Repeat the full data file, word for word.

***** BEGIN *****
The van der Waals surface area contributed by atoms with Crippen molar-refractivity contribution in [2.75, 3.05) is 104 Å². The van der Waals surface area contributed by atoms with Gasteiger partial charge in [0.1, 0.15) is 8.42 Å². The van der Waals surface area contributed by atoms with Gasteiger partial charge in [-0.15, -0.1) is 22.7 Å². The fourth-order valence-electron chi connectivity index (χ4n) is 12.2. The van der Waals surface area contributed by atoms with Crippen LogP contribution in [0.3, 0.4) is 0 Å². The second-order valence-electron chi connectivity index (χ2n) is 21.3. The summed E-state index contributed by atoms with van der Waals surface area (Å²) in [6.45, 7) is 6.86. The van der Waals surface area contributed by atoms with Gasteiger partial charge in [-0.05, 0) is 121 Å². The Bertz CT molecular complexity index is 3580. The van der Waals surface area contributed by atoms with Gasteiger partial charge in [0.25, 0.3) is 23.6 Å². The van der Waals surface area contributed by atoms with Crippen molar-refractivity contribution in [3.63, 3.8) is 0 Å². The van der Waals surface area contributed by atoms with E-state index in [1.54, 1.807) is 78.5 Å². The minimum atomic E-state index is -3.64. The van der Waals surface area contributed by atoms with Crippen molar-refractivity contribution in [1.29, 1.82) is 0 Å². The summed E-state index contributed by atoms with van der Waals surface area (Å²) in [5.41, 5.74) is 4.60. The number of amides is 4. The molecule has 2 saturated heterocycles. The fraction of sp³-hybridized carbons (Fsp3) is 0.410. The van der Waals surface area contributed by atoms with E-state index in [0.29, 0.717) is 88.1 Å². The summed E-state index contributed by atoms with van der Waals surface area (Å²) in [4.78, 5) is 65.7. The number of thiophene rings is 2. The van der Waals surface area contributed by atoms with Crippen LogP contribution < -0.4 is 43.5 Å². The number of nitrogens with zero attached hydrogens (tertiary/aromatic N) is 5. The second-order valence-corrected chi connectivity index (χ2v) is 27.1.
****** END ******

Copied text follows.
The van der Waals surface area contributed by atoms with Crippen molar-refractivity contribution in [2.75, 3.05) is 104 Å². The van der Waals surface area contributed by atoms with Gasteiger partial charge in [0.1, 0.15) is 8.42 Å². The van der Waals surface area contributed by atoms with Gasteiger partial charge in [-0.15, -0.1) is 22.7 Å². The fourth-order valence-electron chi connectivity index (χ4n) is 12.2. The van der Waals surface area contributed by atoms with Crippen LogP contribution in [0.3, 0.4) is 0 Å². The second-order valence-electron chi connectivity index (χ2n) is 21.3. The summed E-state index contributed by atoms with van der Waals surface area (Å²) in [6.45, 7) is 6.86. The van der Waals surface area contributed by atoms with Gasteiger partial charge in [-0.05, 0) is 121 Å². The Bertz CT molecular complexity index is 3580. The van der Waals surface area contributed by atoms with Gasteiger partial charge in [0.25, 0.3) is 23.6 Å². The van der Waals surface area contributed by atoms with Crippen molar-refractivity contribution in [3.63, 3.8) is 0 Å². The van der Waals surface area contributed by atoms with E-state index in [1.54, 1.807) is 78.5 Å². The minimum atomic E-state index is -3.64. The van der Waals surface area contributed by atoms with Crippen molar-refractivity contribution in [1.29, 1.82) is 0 Å². The summed E-state index contributed by atoms with van der Waals surface area (Å²) in [5.41, 5.74) is 4.60. The number of amides is 4. The molecule has 2 saturated heterocycles. The fraction of sp³-hybridized carbons (Fsp3) is 0.410. The van der Waals surface area contributed by atoms with E-state index in [0.29, 0.717) is 88.1 Å². The summed E-state index contributed by atoms with van der Waals surface area (Å²) in [4.78, 5) is 65.7. The number of thiophene rings is 2. The van der Waals surface area contributed by atoms with Crippen LogP contribution < -0.4 is 43.5 Å². The number of nitrogens with zero attached hydrogens (tertiary/aromatic N) is 5. The second-order valence-corrected chi connectivity index (χ2v) is 27.1.